Islamists on track to defeat liberals in Moroccan elections, according to preliminary results
Interior Minister Mohamed Hassad said the election was “transparent” and had gone well, rejecting accusations of voter fraud from both sides
The Islamist party which has headed Morocco’s coalition government since Arab-spring inspired protests five years ago has defeated liberal rivals in parliamentary elections, according to official partial results.
The Islamist Justice and Development Party (PJD) took 99 seats while the Authenticity and Modernity Party (PAM) – which had campaigned against the “Islamisation” of Moroccan society – took 80 with 90 per cent of the vote counted, the Interior Ministry said.
Interior Minister Mohamed Hassad said the election was “transparent” and had gone well, rejecting accusations of voter fraud from both sides.
The PJD earlier issued a statement saying it was “very concerned about numerous reports of fraud being carried out by authorities” in favour of the PAM, and called on the interior ministry to “urgently intervene”.
PAM spokesman Khalid Adennoun declined to comment but said that his party had filed “50 complaints” of voting irregularities, some concerning the PJD in Tangiers.
An Islamist candidate was attacked and wounded outside a polling station in Rabat, according to local media. A video shared on social networks also showed a man stuffing a ballot box, leading the PJD to file a complaint, media reported.
Participation was at 43 per cent, or roughly 6,750,000 voters, Hassad said during a press conference in the capital Rabat. Early turnout had been low in Rabat with many people waiting till after the weekly noon prayers to cast their ballots while others trickled to the polls after office hours.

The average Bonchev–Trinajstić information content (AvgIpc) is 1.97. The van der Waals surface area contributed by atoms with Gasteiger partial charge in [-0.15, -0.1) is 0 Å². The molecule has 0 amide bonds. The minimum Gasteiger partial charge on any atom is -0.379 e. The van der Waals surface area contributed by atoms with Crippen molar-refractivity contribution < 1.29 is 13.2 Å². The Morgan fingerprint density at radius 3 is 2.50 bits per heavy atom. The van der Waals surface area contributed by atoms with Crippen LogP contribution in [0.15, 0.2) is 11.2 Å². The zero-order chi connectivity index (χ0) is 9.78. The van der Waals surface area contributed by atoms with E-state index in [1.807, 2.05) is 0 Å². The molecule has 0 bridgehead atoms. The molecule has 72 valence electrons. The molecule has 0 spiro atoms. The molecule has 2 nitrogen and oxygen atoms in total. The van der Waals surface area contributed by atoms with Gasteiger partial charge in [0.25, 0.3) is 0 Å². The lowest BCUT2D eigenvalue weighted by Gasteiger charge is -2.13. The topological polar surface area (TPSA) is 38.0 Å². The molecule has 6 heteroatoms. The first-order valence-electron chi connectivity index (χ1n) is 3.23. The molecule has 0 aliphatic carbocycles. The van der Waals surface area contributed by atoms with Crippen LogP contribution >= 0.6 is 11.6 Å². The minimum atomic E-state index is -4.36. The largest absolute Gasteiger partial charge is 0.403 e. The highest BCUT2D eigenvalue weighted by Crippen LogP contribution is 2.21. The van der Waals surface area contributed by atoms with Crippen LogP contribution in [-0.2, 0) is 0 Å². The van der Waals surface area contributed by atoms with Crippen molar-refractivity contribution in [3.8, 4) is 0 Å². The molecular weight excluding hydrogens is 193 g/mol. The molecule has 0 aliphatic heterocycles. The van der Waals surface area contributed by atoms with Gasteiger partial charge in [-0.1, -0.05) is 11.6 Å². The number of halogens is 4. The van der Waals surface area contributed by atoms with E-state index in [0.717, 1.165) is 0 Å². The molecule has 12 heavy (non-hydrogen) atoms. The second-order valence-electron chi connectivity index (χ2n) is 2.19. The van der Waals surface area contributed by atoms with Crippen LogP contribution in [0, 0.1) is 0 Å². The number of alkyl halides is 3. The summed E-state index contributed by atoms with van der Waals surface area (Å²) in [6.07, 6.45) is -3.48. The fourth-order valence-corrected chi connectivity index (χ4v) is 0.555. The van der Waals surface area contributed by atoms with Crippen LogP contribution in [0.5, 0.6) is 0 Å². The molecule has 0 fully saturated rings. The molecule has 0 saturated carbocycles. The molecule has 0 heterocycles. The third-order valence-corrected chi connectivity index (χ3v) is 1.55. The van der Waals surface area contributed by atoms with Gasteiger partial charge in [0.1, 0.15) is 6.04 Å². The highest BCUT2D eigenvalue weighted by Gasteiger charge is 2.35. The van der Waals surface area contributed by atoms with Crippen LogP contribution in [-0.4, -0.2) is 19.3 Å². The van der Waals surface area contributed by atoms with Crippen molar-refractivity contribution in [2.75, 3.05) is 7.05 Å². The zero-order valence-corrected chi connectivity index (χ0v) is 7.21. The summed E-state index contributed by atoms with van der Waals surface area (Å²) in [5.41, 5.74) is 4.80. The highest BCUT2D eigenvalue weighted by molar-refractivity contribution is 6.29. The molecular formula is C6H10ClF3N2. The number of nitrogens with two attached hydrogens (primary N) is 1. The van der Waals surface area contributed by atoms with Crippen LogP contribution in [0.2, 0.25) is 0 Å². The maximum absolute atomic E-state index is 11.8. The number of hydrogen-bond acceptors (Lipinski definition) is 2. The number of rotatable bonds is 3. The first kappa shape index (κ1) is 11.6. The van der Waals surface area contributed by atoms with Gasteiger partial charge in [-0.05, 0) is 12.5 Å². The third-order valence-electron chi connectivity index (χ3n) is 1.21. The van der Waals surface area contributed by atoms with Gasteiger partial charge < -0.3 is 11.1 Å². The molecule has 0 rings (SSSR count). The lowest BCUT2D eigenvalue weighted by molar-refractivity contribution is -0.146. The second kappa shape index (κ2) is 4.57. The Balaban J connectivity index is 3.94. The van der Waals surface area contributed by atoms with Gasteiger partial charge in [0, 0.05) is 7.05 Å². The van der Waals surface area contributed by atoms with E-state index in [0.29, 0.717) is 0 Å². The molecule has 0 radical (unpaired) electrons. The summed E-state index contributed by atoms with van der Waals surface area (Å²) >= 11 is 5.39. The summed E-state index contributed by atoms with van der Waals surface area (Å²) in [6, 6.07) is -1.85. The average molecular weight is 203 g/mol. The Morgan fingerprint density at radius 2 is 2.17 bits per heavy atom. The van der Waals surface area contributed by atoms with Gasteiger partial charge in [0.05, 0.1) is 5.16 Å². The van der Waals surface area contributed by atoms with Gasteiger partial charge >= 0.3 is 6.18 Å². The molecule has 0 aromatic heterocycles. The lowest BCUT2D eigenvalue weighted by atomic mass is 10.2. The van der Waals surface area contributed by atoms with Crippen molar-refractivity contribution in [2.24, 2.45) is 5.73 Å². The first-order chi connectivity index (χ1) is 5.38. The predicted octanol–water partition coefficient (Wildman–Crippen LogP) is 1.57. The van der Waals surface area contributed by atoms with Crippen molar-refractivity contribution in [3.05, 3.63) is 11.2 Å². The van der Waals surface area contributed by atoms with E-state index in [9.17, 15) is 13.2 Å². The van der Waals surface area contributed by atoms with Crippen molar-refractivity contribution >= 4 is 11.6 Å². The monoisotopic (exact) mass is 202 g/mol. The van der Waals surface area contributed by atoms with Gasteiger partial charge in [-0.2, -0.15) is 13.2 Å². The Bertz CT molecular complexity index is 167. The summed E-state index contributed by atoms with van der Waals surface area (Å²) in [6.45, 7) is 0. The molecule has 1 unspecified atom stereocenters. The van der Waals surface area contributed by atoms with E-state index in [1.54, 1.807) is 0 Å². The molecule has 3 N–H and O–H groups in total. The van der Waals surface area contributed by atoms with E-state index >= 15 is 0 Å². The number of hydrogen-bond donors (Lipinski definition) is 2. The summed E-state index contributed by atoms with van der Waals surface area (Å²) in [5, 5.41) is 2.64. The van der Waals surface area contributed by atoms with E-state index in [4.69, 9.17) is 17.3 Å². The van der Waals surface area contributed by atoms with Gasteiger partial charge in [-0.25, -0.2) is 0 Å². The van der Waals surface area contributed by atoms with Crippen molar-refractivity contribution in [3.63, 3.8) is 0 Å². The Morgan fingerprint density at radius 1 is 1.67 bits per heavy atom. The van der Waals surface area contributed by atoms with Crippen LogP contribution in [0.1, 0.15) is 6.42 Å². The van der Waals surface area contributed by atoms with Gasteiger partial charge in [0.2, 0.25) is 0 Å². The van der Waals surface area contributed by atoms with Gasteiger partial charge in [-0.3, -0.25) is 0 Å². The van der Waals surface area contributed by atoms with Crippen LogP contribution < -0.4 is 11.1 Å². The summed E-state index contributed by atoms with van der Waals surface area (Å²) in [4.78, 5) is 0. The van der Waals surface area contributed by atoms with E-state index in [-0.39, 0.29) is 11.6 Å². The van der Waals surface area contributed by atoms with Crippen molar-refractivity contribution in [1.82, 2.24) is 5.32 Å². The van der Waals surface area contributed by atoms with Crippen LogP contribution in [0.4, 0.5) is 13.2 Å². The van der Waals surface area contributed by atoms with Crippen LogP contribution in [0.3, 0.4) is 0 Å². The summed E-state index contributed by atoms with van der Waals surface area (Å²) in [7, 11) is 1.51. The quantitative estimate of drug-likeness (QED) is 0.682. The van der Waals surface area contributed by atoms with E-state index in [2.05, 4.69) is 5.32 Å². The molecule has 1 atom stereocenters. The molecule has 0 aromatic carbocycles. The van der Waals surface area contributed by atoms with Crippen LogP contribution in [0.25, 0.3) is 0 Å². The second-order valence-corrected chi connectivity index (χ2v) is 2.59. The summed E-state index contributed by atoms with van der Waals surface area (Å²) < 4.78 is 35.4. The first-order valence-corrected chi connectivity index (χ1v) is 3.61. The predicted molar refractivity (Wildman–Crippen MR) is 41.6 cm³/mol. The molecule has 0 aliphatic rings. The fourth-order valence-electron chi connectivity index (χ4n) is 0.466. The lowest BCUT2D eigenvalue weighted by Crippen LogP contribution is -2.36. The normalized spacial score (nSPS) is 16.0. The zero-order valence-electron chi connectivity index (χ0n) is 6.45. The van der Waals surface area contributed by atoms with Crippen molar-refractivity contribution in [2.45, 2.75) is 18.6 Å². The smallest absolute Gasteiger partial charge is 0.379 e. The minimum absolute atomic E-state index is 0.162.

Meriem, a voter in her 40s, said after casting her ballot in central Rabat: “I came to carry out my duty as a citizen. Our Morocco needs a healthy democracy.”
To make life easier for the illiterate, who make up a third of Morocco’s population, the 30 parties in contention were marked on ballot papers with symbols such as a tractor or camel.
The PJD had been tipped to lead polls, but analyst Abdellah Tourabi said: “No one, really no one, can say or predict ... who will win.”
Full results will be announced on Saturday but the Islamist party already has a comfortable lead and seems highly likely to head up the next government. But real power will remain in the hands of King Mohammed VI, the scion of a monarchy that has ruled the North African country for 350 years.
The PJD came to power in 2011, months after massive street protests prompted concessions from the monarchy.
A new constitution transferred some of the king’s powers to parliament, at a time when autocratic regimes were falling in Tunisia, Egypt and Libya.
While in government, the PJD passed a controversial reform of the retirement system and followed a relatively liberal economic policy. Its task has been complicated by the unstable world economy and a drought this year that hit Morocco’s vital agricultural sector and sent growth plummeting.
The party has been weakened by rising unemployment and what critics say is a failure to make good on promises in 2011 to tackle corruption. It has also faced a string of scandals within its ranks including a drugs bust, a land-grab deal and the suspension of two vice-presidents found in a “sexual position” on a beach.